Unfortunately for Cody, he was not included in this new, separate structure. —Mark Kariya
Last Year of Southwick
Interview with Track Manager Ralph Pittello
MX Sports announced late last week that this year’s 2013 pro national at Southwick Moto-X 338, to be held on June 29th, will be the last time the series goes to that location. This summer will be the 35th, and final, running at the facility. We got track manager Ralph Pittello on the phone for more details:
Pete Peterson: Could you give me the short story of why the national’s not going to come back?
Ralph Pittello: Currently we’re at the end of a five year lease with the land owner. And current negotiations have come to a collapse. We had been negotiating since November and the current amount of work that needs to be done for the track, to bring it up to national level, is expensive. And we just feel that the current contract that was offered to us would be a very difficult number to reach to get the whole thing done to what the riders and fans deserve.
PP: Is the track going to stay open for locals to ride and race on it?
RP: We plan on finishing up this year. We have a current contract that’ll go to the end of the year with local races, and after than we’re not sure what’s going to happen. We have not heard the future plans of the American Legion [the land owners].
PP: Is there anything the locals in New England can do to save their track?
RP: I think the best that they can do right now, because that track needs so much… It’s actually kind of small for what we need for a national caliber track. We’ve been able to get by in the last few years with renting some other property, but it just needs a lot of expensive work and some upgrading. For the nationals, to try to bring [another] one into the New England area, we have the opportunity to show MX Sports this year with the national that there is enough interest. We had, in the last five years, we had two years that were really dismal rain days, so our average numbers have been down. So we’re hoping that whether it’s a stellar day out there with weather [or not], we need to show MX Sports that New England fans care about having a national in New England and this would be one way of showing them, in person, that they care about having a national. As for the local races, support your local [racing] organizations because [riders] make the organizations thrive to where the track itself can be supported even without a national… Show anybody that is currently looking at the property, or interested in renting from the American Legion, that the organizations are there and the numbers are there.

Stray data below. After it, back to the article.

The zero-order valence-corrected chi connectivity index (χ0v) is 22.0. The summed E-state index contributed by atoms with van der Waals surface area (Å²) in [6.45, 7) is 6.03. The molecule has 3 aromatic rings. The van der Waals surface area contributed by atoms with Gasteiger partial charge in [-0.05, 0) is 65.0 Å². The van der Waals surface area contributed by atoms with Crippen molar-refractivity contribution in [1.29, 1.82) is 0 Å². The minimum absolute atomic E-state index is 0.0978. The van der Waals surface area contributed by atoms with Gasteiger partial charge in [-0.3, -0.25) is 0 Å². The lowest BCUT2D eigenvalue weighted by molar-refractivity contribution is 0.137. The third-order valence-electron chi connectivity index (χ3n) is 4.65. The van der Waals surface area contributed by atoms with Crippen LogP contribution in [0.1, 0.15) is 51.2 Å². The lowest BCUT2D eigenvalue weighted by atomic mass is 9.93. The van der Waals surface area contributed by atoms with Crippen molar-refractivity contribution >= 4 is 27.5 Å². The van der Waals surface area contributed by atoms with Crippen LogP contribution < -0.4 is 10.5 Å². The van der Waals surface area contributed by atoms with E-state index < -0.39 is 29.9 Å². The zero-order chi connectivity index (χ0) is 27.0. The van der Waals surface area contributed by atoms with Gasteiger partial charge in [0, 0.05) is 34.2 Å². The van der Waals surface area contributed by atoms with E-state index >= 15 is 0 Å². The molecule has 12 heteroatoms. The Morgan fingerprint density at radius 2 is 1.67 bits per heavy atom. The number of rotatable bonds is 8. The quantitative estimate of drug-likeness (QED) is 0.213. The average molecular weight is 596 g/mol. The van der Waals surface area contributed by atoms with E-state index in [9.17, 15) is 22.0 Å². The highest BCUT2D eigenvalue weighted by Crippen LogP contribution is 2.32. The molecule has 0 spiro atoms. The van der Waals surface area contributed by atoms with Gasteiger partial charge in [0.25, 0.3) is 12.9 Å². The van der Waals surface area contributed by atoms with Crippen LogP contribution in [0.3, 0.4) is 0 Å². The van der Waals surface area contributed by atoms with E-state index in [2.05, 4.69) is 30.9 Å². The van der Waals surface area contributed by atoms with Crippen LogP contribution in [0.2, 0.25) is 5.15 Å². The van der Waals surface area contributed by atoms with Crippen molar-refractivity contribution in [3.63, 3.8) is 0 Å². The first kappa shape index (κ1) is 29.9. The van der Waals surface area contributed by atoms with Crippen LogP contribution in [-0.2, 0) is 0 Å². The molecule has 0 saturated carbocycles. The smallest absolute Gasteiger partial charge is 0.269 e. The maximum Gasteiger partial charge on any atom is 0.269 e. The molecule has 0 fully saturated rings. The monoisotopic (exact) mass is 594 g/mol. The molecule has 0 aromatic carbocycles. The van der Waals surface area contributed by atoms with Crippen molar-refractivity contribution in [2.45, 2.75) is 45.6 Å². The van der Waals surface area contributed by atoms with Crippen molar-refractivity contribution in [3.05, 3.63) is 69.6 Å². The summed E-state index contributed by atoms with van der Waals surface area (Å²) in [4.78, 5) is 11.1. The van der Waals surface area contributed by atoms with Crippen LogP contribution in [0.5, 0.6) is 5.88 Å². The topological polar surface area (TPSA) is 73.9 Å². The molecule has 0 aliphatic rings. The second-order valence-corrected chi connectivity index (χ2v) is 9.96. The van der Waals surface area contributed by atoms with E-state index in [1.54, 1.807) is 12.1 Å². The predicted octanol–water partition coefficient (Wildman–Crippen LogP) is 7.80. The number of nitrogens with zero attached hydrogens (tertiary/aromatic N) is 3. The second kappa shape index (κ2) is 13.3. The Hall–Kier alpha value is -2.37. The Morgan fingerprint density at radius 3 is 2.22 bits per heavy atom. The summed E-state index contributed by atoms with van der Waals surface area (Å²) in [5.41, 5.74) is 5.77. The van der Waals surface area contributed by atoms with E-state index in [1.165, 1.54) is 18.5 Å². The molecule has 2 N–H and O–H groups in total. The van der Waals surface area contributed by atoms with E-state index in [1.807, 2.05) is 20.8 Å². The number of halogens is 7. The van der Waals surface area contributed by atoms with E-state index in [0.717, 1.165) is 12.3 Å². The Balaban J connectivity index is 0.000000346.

PP: When you say the track’s too small, what do you mean by that?
RP: The track is located on 67 acres of property and for what we need for the track itself, and the parking facilities that are asked for for the different teams and sponsors, we just don’t have enough. We have to lease out from other entities that are next to us. A high school, a rec center, a park that’s next to us. We’re right smack dab in the middle of a town. We’ve been very lucky and actually the town has been very good with us in keeping this sport right in the middle of a town.
PP: One last question. How’s John Dowd going to do this year?
RP: John Down, I’ll tell you. Rain or sand, I think he’s going to do great this year. Unconfirmed, but verbal through them, this is going to be his last national also. We spoke to him at a race this last Sunday, and he’s getting pretty beat up himself and he’s not going to chase the points, so it’ll definitely be the last year that he runs number 16. And I think he’s going to have a great day and he’s going to give it 100% like he always has.
PP: Yeah, but you didn’t actually answer the question. How’s he going to do?
RP: You want me to pinpoint a position? I will tell you, he will be in the top ten. —Pete Peterson
That’s all for this week, be sure to check in next week for more news from the off-road world.